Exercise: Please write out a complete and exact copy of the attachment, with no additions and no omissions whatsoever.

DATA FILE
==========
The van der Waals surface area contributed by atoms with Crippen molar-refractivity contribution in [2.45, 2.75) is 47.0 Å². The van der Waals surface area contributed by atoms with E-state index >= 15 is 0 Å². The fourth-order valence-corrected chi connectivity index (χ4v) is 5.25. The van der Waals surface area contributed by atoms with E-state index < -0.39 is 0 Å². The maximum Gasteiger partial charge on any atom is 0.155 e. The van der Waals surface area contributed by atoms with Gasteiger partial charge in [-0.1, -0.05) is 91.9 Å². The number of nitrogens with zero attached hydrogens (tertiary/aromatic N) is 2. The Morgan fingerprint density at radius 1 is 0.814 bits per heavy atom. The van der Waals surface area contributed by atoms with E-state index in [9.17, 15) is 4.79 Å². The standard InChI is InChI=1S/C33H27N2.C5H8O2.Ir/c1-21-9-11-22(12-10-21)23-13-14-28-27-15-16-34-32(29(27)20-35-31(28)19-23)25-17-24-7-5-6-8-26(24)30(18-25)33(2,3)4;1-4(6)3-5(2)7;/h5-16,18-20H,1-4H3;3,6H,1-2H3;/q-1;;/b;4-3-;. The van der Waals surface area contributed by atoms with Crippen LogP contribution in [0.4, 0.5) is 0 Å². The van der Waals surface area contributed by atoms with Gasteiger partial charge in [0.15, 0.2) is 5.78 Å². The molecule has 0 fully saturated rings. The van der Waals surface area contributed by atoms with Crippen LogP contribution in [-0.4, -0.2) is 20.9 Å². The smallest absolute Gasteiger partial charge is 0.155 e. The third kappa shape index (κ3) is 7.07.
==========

The van der Waals surface area contributed by atoms with Crippen molar-refractivity contribution in [2.45, 2.75) is 47.0 Å². The van der Waals surface area contributed by atoms with E-state index >= 15 is 0 Å². The fourth-order valence-corrected chi connectivity index (χ4v) is 5.25. The van der Waals surface area contributed by atoms with E-state index < -0.39 is 0 Å². The maximum Gasteiger partial charge on any atom is 0.155 e. The van der Waals surface area contributed by atoms with Gasteiger partial charge in [-0.1, -0.05) is 91.9 Å². The number of nitrogens with zero attached hydrogens (tertiary/aromatic N) is 2. The Morgan fingerprint density at radius 1 is 0.814 bits per heavy atom. The van der Waals surface area contributed by atoms with E-state index in [9.17, 15) is 4.79 Å². The standard InChI is InChI=1S/C33H27N2.C5H8O2.Ir/c1-21-9-11-22(12-10-21)23-13-14-28-27-15-16-34-32(29(27)20-35-31(28)19-23)25-17-24-7-5-6-8-26(24)30(18-25)33(2,3)4;1-4(6)3-5(2)7;/h5-16,18-20H,1-4H3;3,6H,1-2H3;/q-1;;/b;4-3-;. The van der Waals surface area contributed by atoms with Crippen LogP contribution in [0.4, 0.5) is 0 Å². The van der Waals surface area contributed by atoms with Gasteiger partial charge in [0.15, 0.2) is 5.78 Å². The molecule has 0 fully saturated rings. The van der Waals surface area contributed by atoms with Crippen LogP contribution in [-0.4, -0.2) is 20.9 Å². The smallest absolute Gasteiger partial charge is 0.155 e. The third kappa shape index (κ3) is 7.07.